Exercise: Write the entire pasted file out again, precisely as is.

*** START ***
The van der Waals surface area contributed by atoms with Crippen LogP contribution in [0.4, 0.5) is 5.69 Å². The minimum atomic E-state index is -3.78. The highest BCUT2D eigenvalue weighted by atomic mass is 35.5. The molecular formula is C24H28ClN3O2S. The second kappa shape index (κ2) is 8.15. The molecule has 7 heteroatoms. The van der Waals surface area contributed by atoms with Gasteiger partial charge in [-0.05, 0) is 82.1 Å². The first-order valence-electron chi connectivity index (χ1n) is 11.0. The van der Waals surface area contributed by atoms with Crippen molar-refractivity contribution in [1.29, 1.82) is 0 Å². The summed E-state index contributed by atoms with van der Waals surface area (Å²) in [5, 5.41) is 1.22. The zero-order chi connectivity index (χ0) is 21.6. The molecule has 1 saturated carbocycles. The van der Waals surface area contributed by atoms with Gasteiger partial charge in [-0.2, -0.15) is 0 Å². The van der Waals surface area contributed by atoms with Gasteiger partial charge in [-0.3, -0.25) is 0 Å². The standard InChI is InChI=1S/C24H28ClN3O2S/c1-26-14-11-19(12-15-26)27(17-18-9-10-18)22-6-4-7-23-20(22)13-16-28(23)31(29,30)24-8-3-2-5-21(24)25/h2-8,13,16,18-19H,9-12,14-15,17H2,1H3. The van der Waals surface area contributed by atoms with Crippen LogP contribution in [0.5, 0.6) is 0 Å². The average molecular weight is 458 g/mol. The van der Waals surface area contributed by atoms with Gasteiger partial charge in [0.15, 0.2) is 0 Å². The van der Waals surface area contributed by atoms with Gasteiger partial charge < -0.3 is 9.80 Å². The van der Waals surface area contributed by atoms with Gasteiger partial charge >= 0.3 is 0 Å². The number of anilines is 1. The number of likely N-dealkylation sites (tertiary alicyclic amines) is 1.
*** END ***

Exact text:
The van der Waals surface area contributed by atoms with Crippen LogP contribution in [0.4, 0.5) is 5.69 Å². The minimum atomic E-state index is -3.78. The highest BCUT2D eigenvalue weighted by atomic mass is 35.5. The molecular formula is C24H28ClN3O2S. The second kappa shape index (κ2) is 8.15. The molecule has 7 heteroatoms. The van der Waals surface area contributed by atoms with Gasteiger partial charge in [-0.05, 0) is 82.1 Å². The first-order valence-electron chi connectivity index (χ1n) is 11.0. The van der Waals surface area contributed by atoms with Crippen molar-refractivity contribution in [1.29, 1.82) is 0 Å². The summed E-state index contributed by atoms with van der Waals surface area (Å²) in [5, 5.41) is 1.22. The zero-order chi connectivity index (χ0) is 21.6. The molecule has 1 saturated carbocycles. The van der Waals surface area contributed by atoms with Gasteiger partial charge in [-0.2, -0.15) is 0 Å². The van der Waals surface area contributed by atoms with Gasteiger partial charge in [-0.3, -0.25) is 0 Å². The standard InChI is InChI=1S/C24H28ClN3O2S/c1-26-14-11-19(12-15-26)27(17-18-9-10-18)22-6-4-7-23-20(22)13-16-28(23)31(29,30)24-8-3-2-5-21(24)25/h2-8,13,16,18-19H,9-12,14-15,17H2,1H3. The van der Waals surface area contributed by atoms with Crippen LogP contribution in [0.5, 0.6) is 0 Å². The average molecular weight is 458 g/mol. The van der Waals surface area contributed by atoms with Gasteiger partial charge in [0.15, 0.2) is 0 Å². The van der Waals surface area contributed by atoms with Gasteiger partial charge < -0.3 is 9.80 Å². The van der Waals surface area contributed by atoms with Gasteiger partial charge >= 0.3 is 0 Å². The number of anilines is 1. The number of likely N-dealkylation sites (tertiary alicyclic amines) is 1.